Deep Church 2

One of the things this chapter does well is identifying the concerns associated with the “emerging” church.  So which (if any) of the protests are ones that you share as well?

Just so you don’t have to go back and look them up, here they are again…

1) Captivity to Enlightenment Rationalism
2) A narrow view of salvation
3) Belief before belonging
4) Uncontextualized worship
5) Ineffective preaching
6) Weak ecclessiology
7) Tribalism

Ok, even as I type, I am recognizing that some of this sounds fairly esoteric.  Let’s try to flesh it out.

One Reply to “Deep Church 2”

  1. I may be affected more deeply than I realize on the other four, but these three seem to hit home the most for me:

    1) A narrow view of salvation
    Belcher writes, “The critics say the good news is more than forgiveness of sins and a ticket to heaven; it is the appearance of the kingdom of God. Jesus invites people to enter it and thus live differently.” If you haven’t read Dallas Willard’s “The Divine Conspiracy” start lifting weights immediately so you’ll have the arm strength to even hold the book upright, and then read it. Great “Kingdom of God” writing.

    2) Belief before belonging
    Belcher writes, “They are calling fora new way of doing evangelism that includes the importance of community.” Who knew…belonging should precede belief?! What a brilliant idea. Man, if only we had had a model to follow that. If only one person had ever lived that way. If only people had written about or even just sang about it…
    I once heard someone say they don’t refer to their student ministry as a “youth group” because that sounds exclusive and clique-ish instead of inclusive and inviting. That affected me way more than simply helping me to not use that term. It opened my eyes to the issue at large.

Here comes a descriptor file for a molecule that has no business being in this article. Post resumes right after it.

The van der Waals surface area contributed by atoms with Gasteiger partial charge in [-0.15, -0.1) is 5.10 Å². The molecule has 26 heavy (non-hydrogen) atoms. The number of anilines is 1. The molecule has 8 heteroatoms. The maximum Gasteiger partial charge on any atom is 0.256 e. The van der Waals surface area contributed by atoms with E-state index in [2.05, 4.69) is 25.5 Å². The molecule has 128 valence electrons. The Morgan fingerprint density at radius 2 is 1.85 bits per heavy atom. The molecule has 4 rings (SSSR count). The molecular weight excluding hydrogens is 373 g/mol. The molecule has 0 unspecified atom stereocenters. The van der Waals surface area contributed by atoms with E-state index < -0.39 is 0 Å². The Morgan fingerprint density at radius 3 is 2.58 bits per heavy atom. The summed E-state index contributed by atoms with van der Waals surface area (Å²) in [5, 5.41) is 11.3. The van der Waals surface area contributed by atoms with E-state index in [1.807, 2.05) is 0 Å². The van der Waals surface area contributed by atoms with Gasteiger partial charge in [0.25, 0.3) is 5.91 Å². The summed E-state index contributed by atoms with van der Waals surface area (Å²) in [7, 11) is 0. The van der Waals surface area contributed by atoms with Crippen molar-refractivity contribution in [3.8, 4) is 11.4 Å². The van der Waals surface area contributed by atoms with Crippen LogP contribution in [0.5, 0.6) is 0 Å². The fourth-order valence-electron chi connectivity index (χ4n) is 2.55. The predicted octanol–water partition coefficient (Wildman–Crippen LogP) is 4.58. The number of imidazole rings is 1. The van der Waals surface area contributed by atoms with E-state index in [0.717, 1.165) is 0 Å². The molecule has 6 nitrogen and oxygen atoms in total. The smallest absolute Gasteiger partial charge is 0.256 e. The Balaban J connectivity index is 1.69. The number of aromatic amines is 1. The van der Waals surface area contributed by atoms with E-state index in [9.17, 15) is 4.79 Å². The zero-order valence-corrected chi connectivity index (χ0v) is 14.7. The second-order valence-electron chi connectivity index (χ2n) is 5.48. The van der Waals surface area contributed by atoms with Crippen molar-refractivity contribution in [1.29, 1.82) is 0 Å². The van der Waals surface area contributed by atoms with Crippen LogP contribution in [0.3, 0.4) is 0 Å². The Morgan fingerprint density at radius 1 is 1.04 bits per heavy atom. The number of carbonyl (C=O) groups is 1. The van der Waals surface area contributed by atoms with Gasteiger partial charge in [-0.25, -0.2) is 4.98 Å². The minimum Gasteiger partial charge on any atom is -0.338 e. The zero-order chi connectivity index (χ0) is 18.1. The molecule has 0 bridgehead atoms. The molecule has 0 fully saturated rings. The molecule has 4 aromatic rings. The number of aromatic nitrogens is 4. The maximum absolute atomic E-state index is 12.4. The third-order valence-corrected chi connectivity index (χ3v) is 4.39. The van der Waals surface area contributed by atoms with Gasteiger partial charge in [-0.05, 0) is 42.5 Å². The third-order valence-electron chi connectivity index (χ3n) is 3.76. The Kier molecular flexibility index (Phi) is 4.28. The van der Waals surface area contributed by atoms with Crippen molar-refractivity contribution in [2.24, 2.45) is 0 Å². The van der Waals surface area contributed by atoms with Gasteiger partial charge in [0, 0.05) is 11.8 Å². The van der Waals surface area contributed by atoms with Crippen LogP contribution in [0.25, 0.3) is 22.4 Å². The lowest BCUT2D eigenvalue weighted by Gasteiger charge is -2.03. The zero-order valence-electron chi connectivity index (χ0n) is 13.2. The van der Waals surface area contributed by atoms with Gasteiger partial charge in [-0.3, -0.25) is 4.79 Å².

3) Tribalism
    Belcher writes, “The church is known for what it is against more than what it is for.” Did you know the CHURCH-at-large has real hopes and dreams and beliefs? Did you know there were issues other than abortion and gay marriages. I went to a great private university. But within that, I spent much time in the Christian community. Community is used loosely here, because “belief” was certainly a prerequisite to “belonging”. I was seen as radical as Shane Claiborne for questioning Iraq or not voting for Bush. But isn’t there more to our faith than just these “issues”? Of course there is. Belcher finishes here by writing (yes, esoterically) “[the church] has lost its ability to model a different way of life and to actually create beauty.”

    Now that is beautiful. I’m not quite sure what it means yet, or what it tangibly looks like, but I’m certainly up for it.

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